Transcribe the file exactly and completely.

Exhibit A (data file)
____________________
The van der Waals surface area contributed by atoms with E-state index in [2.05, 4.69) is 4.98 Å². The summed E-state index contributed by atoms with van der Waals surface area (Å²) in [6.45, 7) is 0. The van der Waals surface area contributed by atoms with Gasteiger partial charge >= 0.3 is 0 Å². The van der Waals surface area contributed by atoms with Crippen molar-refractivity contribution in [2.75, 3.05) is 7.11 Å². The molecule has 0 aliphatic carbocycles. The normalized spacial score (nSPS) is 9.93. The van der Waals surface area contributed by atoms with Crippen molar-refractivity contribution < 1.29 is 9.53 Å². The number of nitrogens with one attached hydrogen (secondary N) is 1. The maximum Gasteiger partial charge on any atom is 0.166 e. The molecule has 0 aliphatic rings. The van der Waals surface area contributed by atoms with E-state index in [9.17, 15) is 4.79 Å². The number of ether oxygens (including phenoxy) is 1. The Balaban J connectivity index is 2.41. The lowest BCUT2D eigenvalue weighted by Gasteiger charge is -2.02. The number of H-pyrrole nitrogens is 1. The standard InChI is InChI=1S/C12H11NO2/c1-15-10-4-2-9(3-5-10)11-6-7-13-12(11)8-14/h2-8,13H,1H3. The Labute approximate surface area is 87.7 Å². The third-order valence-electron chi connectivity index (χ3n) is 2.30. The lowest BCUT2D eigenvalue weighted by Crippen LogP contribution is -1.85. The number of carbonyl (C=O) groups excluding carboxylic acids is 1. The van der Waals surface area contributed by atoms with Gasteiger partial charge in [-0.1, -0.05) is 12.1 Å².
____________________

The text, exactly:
The van der Waals surface area contributed by atoms with E-state index in [2.05, 4.69) is 4.98 Å². The summed E-state index contributed by atoms with van der Waals surface area (Å²) in [6.45, 7) is 0. The van der Waals surface area contributed by atoms with Gasteiger partial charge >= 0.3 is 0 Å². The van der Waals surface area contributed by atoms with Crippen molar-refractivity contribution in [2.75, 3.05) is 7.11 Å². The molecule has 0 aliphatic carbocycles. The normalized spacial score (nSPS) is 9.93. The van der Waals surface area contributed by atoms with Crippen molar-refractivity contribution < 1.29 is 9.53 Å². The number of nitrogens with one attached hydrogen (secondary N) is 1. The maximum Gasteiger partial charge on any atom is 0.166 e. The molecule has 0 aliphatic rings. The van der Waals surface area contributed by atoms with E-state index in [9.17, 15) is 4.79 Å². The number of ether oxygens (including phenoxy) is 1. The Balaban J connectivity index is 2.41. The lowest BCUT2D eigenvalue weighted by Gasteiger charge is -2.02. The number of H-pyrrole nitrogens is 1. The standard InChI is InChI=1S/C12H11NO2/c1-15-10-4-2-9(3-5-10)11-6-7-13-12(11)8-14/h2-8,13H,1H3. The Labute approximate surface area is 87.7 Å². The third-order valence-electron chi connectivity index (χ3n) is 2.30. The lowest BCUT2D eigenvalue weighted by Crippen LogP contribution is -1.85. The number of carbonyl (C=O) groups excluding carboxylic acids is 1. The van der Waals surface area contributed by atoms with Gasteiger partial charge in [-0.1, -0.05) is 12.1 Å².